From this patient population, 6 individuals who were strong responders were identified and plasma prior to the removal of a positive food item and after the removal of a positive food item was then subsequently analyzed by this Aptamer based test and this was done by sending the samples to SomaLogic.
So, the diet assignments were as follows. There were two groups. The experimental group, or the intervention group, were given individualized diets consistent with the leukocyte test and the patients were instructed to avoid positive foods for 4 weeks. They were allowed to consume mild foods every fourth day and negative foods as they wished. And again keeping… just to make the point, that the patients didn’t know whether the foods they were asked to avoid were positive or negative, and the staff member instructing them also didn’t know– so this was entirely double-blinded.
The control of the comparison group were also instructed to avoid foods for 4 weeks. But these were foods that had been identified as negative, based on the leukocyte test. And they were allowed to consume mild foods as well as positive foods as they wished.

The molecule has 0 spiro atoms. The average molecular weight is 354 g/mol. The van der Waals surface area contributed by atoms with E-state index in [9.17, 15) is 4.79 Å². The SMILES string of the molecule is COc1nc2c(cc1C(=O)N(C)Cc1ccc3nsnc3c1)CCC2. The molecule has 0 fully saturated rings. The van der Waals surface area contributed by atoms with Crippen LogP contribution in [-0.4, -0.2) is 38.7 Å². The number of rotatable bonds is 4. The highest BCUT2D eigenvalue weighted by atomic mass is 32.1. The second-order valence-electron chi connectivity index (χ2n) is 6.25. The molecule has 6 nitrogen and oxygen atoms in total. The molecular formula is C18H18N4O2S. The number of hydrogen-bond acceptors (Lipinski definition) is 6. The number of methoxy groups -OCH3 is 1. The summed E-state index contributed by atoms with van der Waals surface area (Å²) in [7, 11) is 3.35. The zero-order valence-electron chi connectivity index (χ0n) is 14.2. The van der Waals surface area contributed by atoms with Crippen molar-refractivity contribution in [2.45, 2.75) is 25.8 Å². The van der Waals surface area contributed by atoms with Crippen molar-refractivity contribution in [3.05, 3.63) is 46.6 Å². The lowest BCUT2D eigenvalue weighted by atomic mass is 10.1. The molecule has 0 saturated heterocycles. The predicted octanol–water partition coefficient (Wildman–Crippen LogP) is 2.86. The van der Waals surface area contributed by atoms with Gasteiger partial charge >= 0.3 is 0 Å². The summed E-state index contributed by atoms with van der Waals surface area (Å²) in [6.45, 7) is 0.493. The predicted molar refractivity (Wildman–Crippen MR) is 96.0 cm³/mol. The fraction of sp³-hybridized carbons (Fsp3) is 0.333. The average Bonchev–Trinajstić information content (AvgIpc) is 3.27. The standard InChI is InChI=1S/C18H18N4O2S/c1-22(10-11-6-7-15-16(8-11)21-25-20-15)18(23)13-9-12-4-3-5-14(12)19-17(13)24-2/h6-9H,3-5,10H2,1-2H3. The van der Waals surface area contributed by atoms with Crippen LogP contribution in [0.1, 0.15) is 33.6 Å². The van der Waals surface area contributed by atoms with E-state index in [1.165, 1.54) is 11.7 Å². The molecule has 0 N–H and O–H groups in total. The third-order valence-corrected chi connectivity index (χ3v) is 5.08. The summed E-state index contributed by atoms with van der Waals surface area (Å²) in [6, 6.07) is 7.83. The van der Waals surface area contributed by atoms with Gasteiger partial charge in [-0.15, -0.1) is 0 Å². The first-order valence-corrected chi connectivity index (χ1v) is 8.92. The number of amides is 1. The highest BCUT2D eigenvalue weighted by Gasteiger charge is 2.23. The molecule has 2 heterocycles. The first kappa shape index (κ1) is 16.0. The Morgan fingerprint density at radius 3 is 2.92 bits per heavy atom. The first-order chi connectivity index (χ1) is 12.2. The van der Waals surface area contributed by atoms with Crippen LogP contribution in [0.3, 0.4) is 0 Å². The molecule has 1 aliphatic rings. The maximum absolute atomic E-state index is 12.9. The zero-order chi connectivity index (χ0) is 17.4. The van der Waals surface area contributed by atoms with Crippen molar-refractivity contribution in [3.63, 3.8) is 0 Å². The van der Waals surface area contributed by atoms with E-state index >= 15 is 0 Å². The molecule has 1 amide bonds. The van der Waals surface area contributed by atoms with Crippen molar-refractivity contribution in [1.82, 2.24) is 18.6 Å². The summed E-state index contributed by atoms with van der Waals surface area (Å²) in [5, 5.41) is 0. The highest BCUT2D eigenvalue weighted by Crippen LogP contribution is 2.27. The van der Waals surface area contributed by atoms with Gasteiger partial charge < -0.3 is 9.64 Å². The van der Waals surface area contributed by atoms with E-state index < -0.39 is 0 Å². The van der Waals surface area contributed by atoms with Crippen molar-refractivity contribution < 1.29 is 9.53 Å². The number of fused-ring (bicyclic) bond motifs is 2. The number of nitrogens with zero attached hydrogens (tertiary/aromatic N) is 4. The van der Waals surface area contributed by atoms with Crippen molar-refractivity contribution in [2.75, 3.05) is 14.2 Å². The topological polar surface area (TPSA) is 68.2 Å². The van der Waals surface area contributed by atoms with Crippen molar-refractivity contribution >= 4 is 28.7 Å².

So, going into this, the null hypotheses was, the assumption was that there would be no differences between the two groups. Which is what one would expect if the leukocyte test was not providing any specific information.
The results are as follows…
So, in this flow diagram you will see that 126 individuals were assessed for eligibility. 68 were excluded because they didn’t meet inclusion criteria (n=46). 13 declined to participate (n=13), 9 for some other reasons (n=9).
A total of 58 were randomized, 29 into each arm. And then the rest of it you can see there that 29 were randomized at 4 weeks.
On the allocation side 4 had discontinued, on the comparison side none had discontinued. Finally for analysis we had 26 on the intervention side and 29 on the comparison side.
The demographics of the two populations were as follows: they were essentially identical age, a female predominance was identical, 97% and 86% were Caucasian . And, as we go to the rest of the data set they very well matched.
Looking at the foods that were most frequently restricted we can see that, and I’ll just run through the names on the left side, so strawberry, cinnamon, almonds, apple, onions, pear, buckwheat, chickpea were all restricted at approximately at 19-26%. And a number of them, particularly almonds, apples, onions, and pears are part of the high FODMAP, diet but the vast majority are not part of the high FODMAP diet. And patients, if they had been following the high FODMAP diet, would have continued to consume these.
So, as I mentioned earlier the primary outcomes were to examine the IBS Global Improvement Scale (GIS) before restricting foods and after restricting foods.